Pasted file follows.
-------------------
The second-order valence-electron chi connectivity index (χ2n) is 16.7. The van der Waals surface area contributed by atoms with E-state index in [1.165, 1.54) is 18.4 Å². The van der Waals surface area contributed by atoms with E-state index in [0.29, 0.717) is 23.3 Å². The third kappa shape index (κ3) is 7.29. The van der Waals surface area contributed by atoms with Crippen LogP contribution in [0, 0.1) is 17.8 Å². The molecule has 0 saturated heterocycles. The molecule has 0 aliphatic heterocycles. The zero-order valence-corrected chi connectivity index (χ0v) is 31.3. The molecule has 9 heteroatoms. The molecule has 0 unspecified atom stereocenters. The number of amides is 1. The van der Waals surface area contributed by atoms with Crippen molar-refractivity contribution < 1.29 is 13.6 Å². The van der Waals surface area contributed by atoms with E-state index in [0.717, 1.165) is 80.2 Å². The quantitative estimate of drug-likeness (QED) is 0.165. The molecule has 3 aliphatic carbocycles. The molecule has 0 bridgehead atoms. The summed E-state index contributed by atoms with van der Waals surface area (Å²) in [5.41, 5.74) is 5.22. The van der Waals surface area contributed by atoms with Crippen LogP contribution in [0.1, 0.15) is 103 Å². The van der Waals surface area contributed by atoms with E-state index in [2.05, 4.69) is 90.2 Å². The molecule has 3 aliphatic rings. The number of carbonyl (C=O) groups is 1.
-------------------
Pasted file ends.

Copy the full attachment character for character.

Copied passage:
The second-order valence-electron chi connectivity index (χ2n) is 16.7. The van der Waals surface area contributed by atoms with E-state index in [1.165, 1.54) is 18.4 Å². The van der Waals surface area contributed by atoms with E-state index in [0.29, 0.717) is 23.3 Å². The third kappa shape index (κ3) is 7.29. The van der Waals surface area contributed by atoms with Crippen LogP contribution in [0, 0.1) is 17.8 Å². The molecule has 0 saturated heterocycles. The molecule has 0 aliphatic heterocycles. The zero-order valence-corrected chi connectivity index (χ0v) is 31.3. The molecule has 9 heteroatoms. The molecule has 0 unspecified atom stereocenters. The number of amides is 1. The van der Waals surface area contributed by atoms with Crippen molar-refractivity contribution < 1.29 is 13.6 Å². The van der Waals surface area contributed by atoms with E-state index in [0.717, 1.165) is 80.2 Å². The quantitative estimate of drug-likeness (QED) is 0.165. The molecule has 3 aliphatic carbocycles. The molecule has 0 bridgehead atoms. The summed E-state index contributed by atoms with van der Waals surface area (Å²) in [5.41, 5.74) is 5.22. The van der Waals surface area contributed by atoms with Crippen LogP contribution in [0.1, 0.15) is 103 Å². The van der Waals surface area contributed by atoms with E-state index in [2.05, 4.69) is 90.2 Å². The molecule has 3 aliphatic rings. The number of carbonyl (C=O) groups is 1.